By Small, Patrick
New Statesman (1996) , Vol. 125, No. 4299
One of the most noted aspects of the US presidential election so far has been the lack of substantial policy difference between the two candidates. Bill Clinton has made off with the Republicans' best clothes and watched Bob Dole trail in his wake. But the president's positioning has revealed a gaping hole on the left. It could just be that the American Greens will fill it -- and have a significant impact on the outcome of the election. The Greens are a minor party, but in Ralph Nader they have found a substantial presidential candidate.
Life magazine once described Nader as one of the 20th century's 100 most influential Americans. He was an articulate champion of environmental responsibility, civic action and consumer rights long before these were fashionable causes. He made his name in 1965 with a crusading book Unsafe at Any Speed, an expose of the US car industry and an emotive call for stringent safety regulations. He then launched scores of citizens' bodies, attracting countless "Nader's Raiders" to Washington in the late sixties and seventies. Citizen activists across America were inspired by his uncompromising approach. He set up the Centre for the Study of Responsive Law in Washington, the Disability Rights Centre, Congress Watch and public interest research groups active in 26 states. He has done more than anyone else to make Americans think about health, food, car safety, energy and pollution.
Now 62, Nader is America's great ascetic. He lives alone in a small Washington flat. He doesn't own a car. His black scuffed shoes are legendary. He has been described as saintly, Holy Ralph, the Great Incorruptible. Gore Vidal once called him "the true unicorn [in] a land of mangy carnivores."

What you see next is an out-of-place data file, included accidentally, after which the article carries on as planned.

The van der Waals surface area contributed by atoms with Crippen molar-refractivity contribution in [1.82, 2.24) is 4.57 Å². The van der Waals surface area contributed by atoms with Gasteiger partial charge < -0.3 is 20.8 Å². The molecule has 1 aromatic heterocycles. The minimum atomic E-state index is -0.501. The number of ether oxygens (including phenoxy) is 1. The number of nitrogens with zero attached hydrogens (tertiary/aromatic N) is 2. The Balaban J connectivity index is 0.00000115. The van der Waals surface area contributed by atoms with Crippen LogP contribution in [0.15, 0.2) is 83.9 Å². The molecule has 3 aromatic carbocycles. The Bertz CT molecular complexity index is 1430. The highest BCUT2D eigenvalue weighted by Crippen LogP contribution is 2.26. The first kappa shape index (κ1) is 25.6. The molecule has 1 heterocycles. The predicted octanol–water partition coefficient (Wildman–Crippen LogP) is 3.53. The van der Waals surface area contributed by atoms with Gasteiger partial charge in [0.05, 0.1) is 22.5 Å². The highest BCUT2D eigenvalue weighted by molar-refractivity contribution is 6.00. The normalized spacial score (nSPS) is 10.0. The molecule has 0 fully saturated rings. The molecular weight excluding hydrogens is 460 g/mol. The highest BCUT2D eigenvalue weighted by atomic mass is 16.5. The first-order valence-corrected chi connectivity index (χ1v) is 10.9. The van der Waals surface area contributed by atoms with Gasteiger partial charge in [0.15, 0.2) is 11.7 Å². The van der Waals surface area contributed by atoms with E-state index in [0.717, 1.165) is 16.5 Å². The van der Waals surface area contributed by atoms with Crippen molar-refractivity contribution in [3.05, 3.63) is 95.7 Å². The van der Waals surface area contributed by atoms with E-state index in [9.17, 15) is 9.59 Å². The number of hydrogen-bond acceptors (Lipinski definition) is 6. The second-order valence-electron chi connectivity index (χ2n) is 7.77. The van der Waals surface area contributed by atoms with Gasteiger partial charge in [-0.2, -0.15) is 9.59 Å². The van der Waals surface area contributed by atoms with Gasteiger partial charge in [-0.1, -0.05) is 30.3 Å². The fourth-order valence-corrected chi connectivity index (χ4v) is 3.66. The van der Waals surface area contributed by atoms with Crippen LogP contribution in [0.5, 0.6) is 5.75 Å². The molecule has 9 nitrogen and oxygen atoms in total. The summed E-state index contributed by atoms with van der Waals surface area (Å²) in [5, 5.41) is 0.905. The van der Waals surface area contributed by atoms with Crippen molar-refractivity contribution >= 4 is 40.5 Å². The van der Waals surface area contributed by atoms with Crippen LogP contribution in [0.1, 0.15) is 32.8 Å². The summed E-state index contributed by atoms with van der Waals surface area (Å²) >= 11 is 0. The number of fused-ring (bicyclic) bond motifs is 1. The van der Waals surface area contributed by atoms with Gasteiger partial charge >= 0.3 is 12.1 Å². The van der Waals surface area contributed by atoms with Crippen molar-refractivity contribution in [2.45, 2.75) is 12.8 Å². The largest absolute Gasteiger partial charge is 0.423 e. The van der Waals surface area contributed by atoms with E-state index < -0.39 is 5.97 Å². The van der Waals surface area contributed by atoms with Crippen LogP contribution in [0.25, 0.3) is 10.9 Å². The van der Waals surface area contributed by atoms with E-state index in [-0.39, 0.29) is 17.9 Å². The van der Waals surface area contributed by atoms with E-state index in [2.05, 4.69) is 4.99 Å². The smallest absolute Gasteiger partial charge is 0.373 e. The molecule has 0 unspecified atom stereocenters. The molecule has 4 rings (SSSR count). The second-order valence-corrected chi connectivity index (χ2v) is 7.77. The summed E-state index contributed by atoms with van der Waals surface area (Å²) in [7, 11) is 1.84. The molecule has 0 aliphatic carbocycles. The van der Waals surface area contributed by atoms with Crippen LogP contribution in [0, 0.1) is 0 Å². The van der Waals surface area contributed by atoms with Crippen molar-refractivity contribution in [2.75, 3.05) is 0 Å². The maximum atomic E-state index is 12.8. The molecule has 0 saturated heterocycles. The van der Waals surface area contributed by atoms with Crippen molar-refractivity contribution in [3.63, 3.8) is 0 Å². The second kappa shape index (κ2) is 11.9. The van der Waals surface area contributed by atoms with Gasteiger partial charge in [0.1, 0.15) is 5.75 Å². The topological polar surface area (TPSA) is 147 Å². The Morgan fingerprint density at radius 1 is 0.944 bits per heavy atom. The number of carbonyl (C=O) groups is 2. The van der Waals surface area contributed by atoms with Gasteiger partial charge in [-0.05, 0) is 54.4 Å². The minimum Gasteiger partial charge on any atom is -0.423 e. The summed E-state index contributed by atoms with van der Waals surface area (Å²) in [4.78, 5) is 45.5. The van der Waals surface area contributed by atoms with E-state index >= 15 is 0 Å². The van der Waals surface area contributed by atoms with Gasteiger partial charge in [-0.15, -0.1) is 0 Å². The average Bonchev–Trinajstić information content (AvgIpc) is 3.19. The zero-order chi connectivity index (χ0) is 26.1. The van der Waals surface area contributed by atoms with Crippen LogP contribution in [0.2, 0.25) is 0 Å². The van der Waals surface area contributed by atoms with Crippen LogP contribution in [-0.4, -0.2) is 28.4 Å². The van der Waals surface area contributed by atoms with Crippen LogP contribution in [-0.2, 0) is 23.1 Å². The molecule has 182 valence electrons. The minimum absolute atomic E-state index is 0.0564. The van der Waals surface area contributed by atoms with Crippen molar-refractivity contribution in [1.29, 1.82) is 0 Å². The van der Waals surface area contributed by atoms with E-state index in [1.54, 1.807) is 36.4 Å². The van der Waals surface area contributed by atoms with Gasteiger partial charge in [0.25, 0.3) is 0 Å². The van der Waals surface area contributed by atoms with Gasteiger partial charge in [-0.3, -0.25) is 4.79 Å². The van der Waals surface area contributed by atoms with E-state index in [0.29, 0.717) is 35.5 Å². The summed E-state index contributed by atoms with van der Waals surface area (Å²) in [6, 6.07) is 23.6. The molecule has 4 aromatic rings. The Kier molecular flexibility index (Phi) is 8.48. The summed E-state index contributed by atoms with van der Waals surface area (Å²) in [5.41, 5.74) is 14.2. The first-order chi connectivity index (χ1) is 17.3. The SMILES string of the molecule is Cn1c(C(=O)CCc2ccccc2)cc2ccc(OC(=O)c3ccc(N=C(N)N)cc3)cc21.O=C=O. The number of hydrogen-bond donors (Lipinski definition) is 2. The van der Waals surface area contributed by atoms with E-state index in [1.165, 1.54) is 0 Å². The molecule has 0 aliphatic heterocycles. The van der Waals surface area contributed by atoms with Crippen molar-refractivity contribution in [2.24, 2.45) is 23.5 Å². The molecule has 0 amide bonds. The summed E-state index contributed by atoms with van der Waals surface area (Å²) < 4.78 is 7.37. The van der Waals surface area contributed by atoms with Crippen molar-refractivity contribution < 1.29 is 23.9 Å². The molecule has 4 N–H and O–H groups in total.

For years Nader insisted he would never run for public office. But by last October, exasperated at Clinton's drift to the right, he declared: "If he is just a Republican President, what's the point?"
Clinton's subsequent announcement that he would approve legislation abolishing the national 55mph speed limit is thought to have crystallised Nader's decision to run. "He's killing and injuring tens of thousands of people a year," Nader told the Village Voice. "More air pollution, more imported oil, higher auto-worker compensation rates and $20 billion in health costs."
So when, last November, a group of eminent California greens approached Nader to dip his toe in electoral waters by entering the California Green Party's presidential primary, he accepted. California, with its 54 votes in the electoral college, holds the key to the election: Clinton must carry it to have any hope of a second term. But what may have begun as an attempt to seek leverage over Clinton by threatening to deprive him of California's votes soon galvanised Greens and progressives across America, mushrooming into a quasi-national campaign. He has now qualified for the ballot in 11 states, with hopes of adding at least another 20 by the end of the summer.
Nader attributes his decision to run to "the coming together of the Republicans and Democrats into one party of, by and for big business."
He expands: "These parties are not offering an adequate choice given their duopoly over politics. Clinton has become George Ronald Clinton: pro the General Agreement on Tariffs and Trade, pro the North Atlantic Free Trade Agreement, giving in to one corporate demand after another, not fighting back and drawing the line against Dole and Gingrich on the deregulation of health and safety agencies.
"There has to be a new political movement which emphasises democratic growth and which encourages the involvement of younger Americans who are turned off by the political system."
His iconoclastic outlook fits comfortably with an all-pervasive environmental agenda. "The whole sustainable economy approach runs throughout my ideas of political economy. It involves giving workers more ethical whistle-blowing rights, making it cost more for corporations to pollute than not to pollute, using solar energy throughout the economy, harnessing the huge buying power of the US government to stimulate innovation for more environmentally-friendly products. …